By Bob Sullivan Technology correspondent
msnbc.com
updated 10/13/2004 12:17:27 PM ET 2004-10-13T16:17:27

Most members of the online payment service Paypal should be able to log on to the Web site after five days of intermittent service outages and furious repair efforts, the company said.

PayPal made “good progress” in restoring service by the peak evening usage hours, the eBay Inc.-owned company announced late Tuesday.

"Most members are now able to log in to the PayPal site to access account information, use shipping functions, use PayPal debit cards, and pay for items online with no difficulty," the company wrote in a statement on its Web site.

PayPal suffered outages for about four days, beginning last weekend. Company officials said the problems were "intermittent," but many consumers complained they weren't been able to log on to their accounts for days. Some said their money was completely frozen by the glitch, and they also could not use debit cards tied to their PayPal balances.

Pires said the problems began Friday, after PayPal added some "code enhancements" to its site.

'I am losing sales and money'
Some users complained to MSNBC.com that they were completely cut off from their eBay business.

"Since my customers can't place an order at all, I am losing sales and money," said user Winsor White. "The term intermittent, as it is being used by PayPal, is highly misleading because it implies that the system has been more up than it has been down."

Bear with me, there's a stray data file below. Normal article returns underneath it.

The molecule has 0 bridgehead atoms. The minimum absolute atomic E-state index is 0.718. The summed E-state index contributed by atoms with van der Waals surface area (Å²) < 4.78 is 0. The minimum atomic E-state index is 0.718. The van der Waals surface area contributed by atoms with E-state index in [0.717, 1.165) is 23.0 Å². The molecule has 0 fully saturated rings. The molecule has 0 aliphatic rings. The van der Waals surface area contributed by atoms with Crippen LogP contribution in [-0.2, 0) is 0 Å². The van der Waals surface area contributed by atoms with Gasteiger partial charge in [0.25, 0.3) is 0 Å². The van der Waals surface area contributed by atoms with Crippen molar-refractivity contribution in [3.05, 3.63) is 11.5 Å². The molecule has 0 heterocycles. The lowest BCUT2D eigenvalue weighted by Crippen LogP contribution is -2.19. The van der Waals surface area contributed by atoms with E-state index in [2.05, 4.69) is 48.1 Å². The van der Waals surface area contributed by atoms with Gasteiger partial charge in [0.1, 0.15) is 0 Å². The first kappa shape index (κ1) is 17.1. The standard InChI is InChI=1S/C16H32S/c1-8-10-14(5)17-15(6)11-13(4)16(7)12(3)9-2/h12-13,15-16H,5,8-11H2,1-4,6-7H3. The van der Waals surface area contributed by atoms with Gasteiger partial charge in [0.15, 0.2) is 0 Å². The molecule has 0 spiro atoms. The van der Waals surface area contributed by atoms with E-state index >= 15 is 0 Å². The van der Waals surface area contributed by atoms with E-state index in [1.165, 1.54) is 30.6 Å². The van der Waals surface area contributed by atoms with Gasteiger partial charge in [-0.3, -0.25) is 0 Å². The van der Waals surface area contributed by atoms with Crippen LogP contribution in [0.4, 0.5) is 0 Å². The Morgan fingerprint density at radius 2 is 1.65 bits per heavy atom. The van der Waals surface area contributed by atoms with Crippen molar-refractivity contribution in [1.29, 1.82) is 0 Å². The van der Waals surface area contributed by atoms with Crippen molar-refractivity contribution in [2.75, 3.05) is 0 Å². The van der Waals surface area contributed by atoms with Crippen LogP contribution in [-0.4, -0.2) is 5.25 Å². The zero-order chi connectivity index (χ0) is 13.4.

Auction watchdog Rosalinda Baldwin, who runs The Auction Guild, said she thought the problems were connected to a recent design update for PayPal, but Pires said the outage wasn't related to a redesign.

"We saw a small issue on Friday," after adding some new programming code to the site Thursday evening, Pires said.  "We believed we solved it. But there were intermittent problems on Sunday, and then (Monday)."

PayPal is an important cog in eBay.com. The company claims it has more than 50 million account members and is available to users in 45 countries around the world. Last year, the firm handled $12 billion in transactions.

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